Three cases of juvenile mediastinal lymphoma developed in a laboratory colony of ferrets. Two ferrets became acutely moribund, and one was found dead with no preceding signs of illness. Splenomegaly, hepatomegaly, and a large thoracic mass were the primary features in each case. All three ferrets had multiorgan metastasis of the tumor. Two ferrets were tested for feline leukemia virus and Aleutian disease virus with negative results.
Cluster outbreaks of lymphoma and leukemia have been associated with viral infections in many species including humans, cattle, and cats. This study describes epidemiological, clinical, and pathological features of cluster outbreaks of lymphoma in multiferret households and examines and compares the Aleutian disease virus (ADV) and feline leukemia virus (FeLV) status of cases, ferrets at risk, and controls. Three ferret groups with 21 cases of histologically diagnosed lymphoma (12.6% cumulative incidence) and their cohabitants (n = 35) were examined and compared with three control groups (n = 52) of cohabitating ferrets without lymphoma. A familial distribution was observed in one group but most cases were not consanguinous. Ferrets greater than 3 years of age developed chronic disease in two of the groups and 2-year-old adults had acute disease in the remaining group. Lymphocytosis, splenomegaly, and lymphadenopathy were prominent features. Histologically, predominantly small noncleaved cell and polymorphous lymphoid lesions were observed. All of the ferrets with lymphoma that were tested for ADV and FeLV using serology or PCR were negative. The rate of ADV antibody among cases or ferrets at risk was not significantly different from controls. None of the cluster ferrets were seropositive for FeLV p27 antigen using a monoclonal ELISA. Infection with a novel ferret virus is suspected, but an etiological agent has not yet been identified.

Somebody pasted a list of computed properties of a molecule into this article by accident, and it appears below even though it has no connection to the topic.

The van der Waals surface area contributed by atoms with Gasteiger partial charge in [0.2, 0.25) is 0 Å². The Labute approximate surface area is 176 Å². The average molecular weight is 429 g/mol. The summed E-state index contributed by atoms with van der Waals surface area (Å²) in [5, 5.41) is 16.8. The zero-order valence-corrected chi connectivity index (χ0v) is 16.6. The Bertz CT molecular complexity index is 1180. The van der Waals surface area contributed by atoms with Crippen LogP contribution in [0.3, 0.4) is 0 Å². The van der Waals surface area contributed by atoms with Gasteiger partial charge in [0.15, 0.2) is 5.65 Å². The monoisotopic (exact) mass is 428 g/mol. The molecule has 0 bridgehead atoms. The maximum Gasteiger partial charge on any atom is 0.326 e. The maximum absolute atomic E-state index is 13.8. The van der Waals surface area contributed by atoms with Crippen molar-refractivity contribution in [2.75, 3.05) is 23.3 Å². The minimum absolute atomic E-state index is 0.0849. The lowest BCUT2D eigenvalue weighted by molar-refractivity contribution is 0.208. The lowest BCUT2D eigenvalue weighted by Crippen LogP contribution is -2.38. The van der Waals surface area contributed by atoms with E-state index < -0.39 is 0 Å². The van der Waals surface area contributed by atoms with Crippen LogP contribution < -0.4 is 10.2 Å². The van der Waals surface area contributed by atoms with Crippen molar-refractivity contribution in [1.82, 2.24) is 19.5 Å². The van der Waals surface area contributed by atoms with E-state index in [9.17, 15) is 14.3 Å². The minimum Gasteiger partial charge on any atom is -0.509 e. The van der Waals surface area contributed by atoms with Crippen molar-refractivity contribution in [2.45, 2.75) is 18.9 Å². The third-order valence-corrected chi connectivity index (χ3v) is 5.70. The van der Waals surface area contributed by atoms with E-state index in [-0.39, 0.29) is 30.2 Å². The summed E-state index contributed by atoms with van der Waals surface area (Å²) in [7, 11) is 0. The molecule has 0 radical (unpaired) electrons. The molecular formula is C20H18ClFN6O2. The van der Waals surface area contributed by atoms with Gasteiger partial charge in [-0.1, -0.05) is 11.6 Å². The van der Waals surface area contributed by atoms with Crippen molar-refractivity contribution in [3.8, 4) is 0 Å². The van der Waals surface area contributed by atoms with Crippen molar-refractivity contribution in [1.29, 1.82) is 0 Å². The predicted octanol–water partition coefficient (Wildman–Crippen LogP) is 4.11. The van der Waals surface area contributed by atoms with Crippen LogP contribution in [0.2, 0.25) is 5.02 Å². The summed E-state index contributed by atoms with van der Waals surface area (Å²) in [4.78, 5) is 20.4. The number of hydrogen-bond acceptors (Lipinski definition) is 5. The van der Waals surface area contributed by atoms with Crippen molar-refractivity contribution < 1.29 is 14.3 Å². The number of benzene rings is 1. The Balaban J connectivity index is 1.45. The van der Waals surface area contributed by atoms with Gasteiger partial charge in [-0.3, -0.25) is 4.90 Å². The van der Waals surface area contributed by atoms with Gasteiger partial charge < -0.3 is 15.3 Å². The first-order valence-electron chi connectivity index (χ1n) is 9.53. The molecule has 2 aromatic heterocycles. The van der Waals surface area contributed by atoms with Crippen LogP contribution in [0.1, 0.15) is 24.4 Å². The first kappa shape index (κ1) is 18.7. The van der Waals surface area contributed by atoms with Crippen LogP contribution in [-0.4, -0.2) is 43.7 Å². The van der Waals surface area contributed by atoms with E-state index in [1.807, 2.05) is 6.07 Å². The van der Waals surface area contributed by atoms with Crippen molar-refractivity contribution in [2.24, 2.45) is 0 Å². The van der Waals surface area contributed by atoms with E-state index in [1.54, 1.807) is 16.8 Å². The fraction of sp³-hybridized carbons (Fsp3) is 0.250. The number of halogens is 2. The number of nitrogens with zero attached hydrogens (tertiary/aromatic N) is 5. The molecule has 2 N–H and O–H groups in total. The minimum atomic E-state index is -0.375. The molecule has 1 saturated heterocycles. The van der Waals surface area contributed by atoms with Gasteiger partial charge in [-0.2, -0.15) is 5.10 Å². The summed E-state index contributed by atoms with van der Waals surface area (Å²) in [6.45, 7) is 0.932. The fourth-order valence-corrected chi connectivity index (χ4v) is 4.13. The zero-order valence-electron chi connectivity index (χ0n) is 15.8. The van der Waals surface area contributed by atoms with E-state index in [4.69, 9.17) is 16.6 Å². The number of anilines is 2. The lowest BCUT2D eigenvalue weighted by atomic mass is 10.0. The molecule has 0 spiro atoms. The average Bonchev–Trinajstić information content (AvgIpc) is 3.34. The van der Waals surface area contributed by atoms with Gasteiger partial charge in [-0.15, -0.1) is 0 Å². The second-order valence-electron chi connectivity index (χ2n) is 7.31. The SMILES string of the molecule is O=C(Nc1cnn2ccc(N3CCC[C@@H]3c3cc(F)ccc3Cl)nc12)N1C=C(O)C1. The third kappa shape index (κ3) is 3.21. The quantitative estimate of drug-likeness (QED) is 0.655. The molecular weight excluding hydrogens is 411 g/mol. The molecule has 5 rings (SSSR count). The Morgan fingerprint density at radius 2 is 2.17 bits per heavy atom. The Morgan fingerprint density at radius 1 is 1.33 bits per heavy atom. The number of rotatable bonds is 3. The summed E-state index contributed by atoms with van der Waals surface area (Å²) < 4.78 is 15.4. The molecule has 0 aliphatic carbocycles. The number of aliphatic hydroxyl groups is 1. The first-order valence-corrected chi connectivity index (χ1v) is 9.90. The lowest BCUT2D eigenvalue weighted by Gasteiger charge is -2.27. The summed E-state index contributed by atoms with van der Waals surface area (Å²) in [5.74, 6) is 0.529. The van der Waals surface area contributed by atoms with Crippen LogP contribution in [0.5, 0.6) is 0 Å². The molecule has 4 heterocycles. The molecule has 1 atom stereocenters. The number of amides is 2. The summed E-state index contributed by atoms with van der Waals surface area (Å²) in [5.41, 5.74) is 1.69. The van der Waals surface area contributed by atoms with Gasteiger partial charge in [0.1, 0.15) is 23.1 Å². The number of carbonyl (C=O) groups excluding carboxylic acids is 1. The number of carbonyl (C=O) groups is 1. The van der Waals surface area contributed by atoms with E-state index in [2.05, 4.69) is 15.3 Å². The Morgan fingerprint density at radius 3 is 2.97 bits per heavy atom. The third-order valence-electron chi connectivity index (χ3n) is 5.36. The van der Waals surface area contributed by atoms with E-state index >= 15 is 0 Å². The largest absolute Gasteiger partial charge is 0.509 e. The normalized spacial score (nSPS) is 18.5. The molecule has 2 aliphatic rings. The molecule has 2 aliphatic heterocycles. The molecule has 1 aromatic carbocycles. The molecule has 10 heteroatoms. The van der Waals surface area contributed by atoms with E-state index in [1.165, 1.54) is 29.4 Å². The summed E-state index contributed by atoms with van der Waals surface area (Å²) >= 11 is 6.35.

The clinical and pathological findings in 19 ferrets (Mustela putorius furo) with malignant lymphoma are reviewed. Peripubescent ferrets had rapidly progressive stage IV high grade immunoblastic or small non-cleaved cell lymphoma. Adult ferrets had stage II or IV low grade diffuse small lymphocytic (DSL) lymphoma, stage IV high grade small non-cleaved cell lymphoma, or stage IV high grade immunoblastic polymorphous (IBP) lymphoma. Three ferrets had concurrent IBP and DSL lymphoma involving different organs. The IBP admixture of immunoblasts, large atypical lymphocytes, Reed-Sternberg-like cells, lymphoblasts and small lymphocytes has been associated with certain retrovirally associated lymphomas and nodal hyperplasias in man, non-human primates and cats. Aleutian disease, a parvovirus-induced lymphoproliferative disease, also involves clinical and histological features similar to certain lymphomas in ferrets. Seven ferrets tested were seronegative for feline leukaemia virus antigen. Only one of eight ferrets was positive for Aleutian parvovirus antibody. The clinical and pathological findings are suggestive of a viral aetiology for certain lymphomas in ferrets.